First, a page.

Rainbows, Parades and Floating Islands in Peru

We took a much needed rest day in Cusco after returning from our 5 day tour to Machu Picchu and our main activities included sorting laundry and arranging our next couple of days! We booked in for a tour the following day, despite mixed reviews about the impact of the weather on this particular one, Rainbow Mountain. We got picked up at 3am, I definitely think my legs were still sore from Machu Picchu but we were optimistic about our last hike in Peru! We had a three hour bus journey to breakfast before starting the hike. We began at altitude of 4,300 before ascending 8km to 5,035 at the summit. The terrain was extremely wet, mucky and slippy which made it even more difficult-and then it started to snow. I had a little giggle to myself at this point and had lost all hope of seeing the famous rainbow colours at the top but we continued regardless. I had been more than excited to discover peanut butter snickers bars in Cusco, and there was one deep in my backpack that was motivating me to the top for a snack!!

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Unsurprisingly we were greeted with clouds in every direction and zero visibility after an extremely tough climb to the top and it was freezing-no feeling in your fingers type freezing!Our pictures from this point of the hike are even a joke – we were having a laugh pointing out the place where the rainbow colours should be, full of sarcastic tones!

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Looking for the rainbow mountain!!

We queued for coca tea before making the descent and all of a sudden everything cleared! It genuinely was like magic.. we had perfect visibility of the beautiful rainbow mountain in all its glory-for all of 5minutes!!!

 

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Dressed like a rainbow, delighted to see the rainbow, but freezing!!
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Rainbow Mountain!

We were extremely lucky!! In fact we ended up being first of our group to the summit and the only ones with pictures of the mountain because the clouds were in to stay for the afternoon-our luck was definitely beginning to turn 🙂

We did a quick swap of hostels that night in Cusco as the one we had made home for almost two weeks was fully booked that night! The following day was march 17th, St Patrick’s day and we had intentionally decided to stay in Cusco to mark the occasion and experience a parade with a difference at the Irish owned Wild Rover Hostel. This was the first time either of us had been out of Ireland for the celebration and I definitely felt a sense of pride for my roots watching all the non Irish people leading such a celebration for the day! We spent some time at the wild rover hostel and met the Irish guys we had previously met at Machu Picchu. In the afternoon the owner of the hostel organized Cusco’s first ever st Patrick’s day parade – We were the parade, everyone at the party kitted in our printed tops, green white and orange balloons and a local band!! It was very very entertaining and definitely one we’ll remember!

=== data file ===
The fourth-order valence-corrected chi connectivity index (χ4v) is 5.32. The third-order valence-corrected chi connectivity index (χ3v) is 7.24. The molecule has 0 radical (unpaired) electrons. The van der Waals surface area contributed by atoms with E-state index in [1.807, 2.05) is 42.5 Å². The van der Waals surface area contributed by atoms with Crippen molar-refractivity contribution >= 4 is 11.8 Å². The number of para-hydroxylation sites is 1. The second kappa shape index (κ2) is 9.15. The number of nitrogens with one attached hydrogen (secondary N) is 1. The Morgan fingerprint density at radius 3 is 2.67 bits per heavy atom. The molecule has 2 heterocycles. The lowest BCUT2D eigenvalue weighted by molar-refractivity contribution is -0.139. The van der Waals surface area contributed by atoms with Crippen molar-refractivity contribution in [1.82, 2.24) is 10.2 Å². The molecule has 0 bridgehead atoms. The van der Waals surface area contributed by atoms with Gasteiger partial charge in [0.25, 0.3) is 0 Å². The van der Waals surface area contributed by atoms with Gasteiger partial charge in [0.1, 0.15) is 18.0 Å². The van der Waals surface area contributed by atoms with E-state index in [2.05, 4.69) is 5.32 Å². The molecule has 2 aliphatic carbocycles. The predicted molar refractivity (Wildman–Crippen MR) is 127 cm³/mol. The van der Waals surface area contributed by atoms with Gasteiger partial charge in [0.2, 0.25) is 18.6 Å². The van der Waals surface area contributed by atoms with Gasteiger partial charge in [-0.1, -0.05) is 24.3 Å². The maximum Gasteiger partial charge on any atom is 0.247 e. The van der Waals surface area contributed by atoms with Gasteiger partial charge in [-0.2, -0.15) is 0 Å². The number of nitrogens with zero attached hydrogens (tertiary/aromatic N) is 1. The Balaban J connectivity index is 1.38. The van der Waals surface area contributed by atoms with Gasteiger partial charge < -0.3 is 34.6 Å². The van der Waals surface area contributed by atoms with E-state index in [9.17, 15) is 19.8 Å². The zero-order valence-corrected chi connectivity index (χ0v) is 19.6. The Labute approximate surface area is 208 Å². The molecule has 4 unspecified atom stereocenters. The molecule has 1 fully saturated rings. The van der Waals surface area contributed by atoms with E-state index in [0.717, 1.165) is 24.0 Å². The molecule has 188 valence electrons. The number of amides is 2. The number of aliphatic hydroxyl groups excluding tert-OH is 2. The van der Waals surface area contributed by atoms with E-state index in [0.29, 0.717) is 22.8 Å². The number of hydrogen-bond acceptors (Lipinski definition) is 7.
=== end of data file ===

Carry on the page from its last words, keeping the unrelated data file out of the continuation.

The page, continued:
We utilized the services of Bolivia Hop to transfer into country number 4. This company operates in Peru and Bolivia under Peru hop and Bolivia hop and is Irish owned by the same owners as the Wild Rover hostel. It was a really good choice and basically has all the key destinations planned out with scheduled stops and the option to “hop off” for a day or two as you wish. We used the system to take us from Cusco, Peru to La Paz Bolivia over the course of four days.

We departed on a night bus from Cusco to Puno. The border of Peru and Bolivia is surrounded by the stunning lake Titicaca. Lake Titicaca it is the world’s highest navigable body of water and the largest lake in South America. It it roughly the same size as Roscommon, Sligo and Donegal put together! Puno is the location to visit the lake from the Peru side and it is known for its floating islands, the Uryos.

As part of the Bolivia hop service there was a scheduled two hour stop to visit the islands if you wished. We took the tour and were happy to see the islands but overall felt that it was a bit commercial.

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View of Lake Titcaca from the Uryo floating islands

Our boat dropped us to the first island where the man of the island explained how exactly the islands are constructed and detail about the reeds. We learned that 8-10 families on average live on each island. There are two schools on the floating islands, the highest schools in Puno. It takes 18months to make an island and the blocks of reeds are about 5m deep. We had a tour of a typical house/room on the islands before taking our boat back to Puno.

 

 

 

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Floating Islands, Puno

Once back in Puno we took the bus for another hour until we reached the border crossing into Bolivia.

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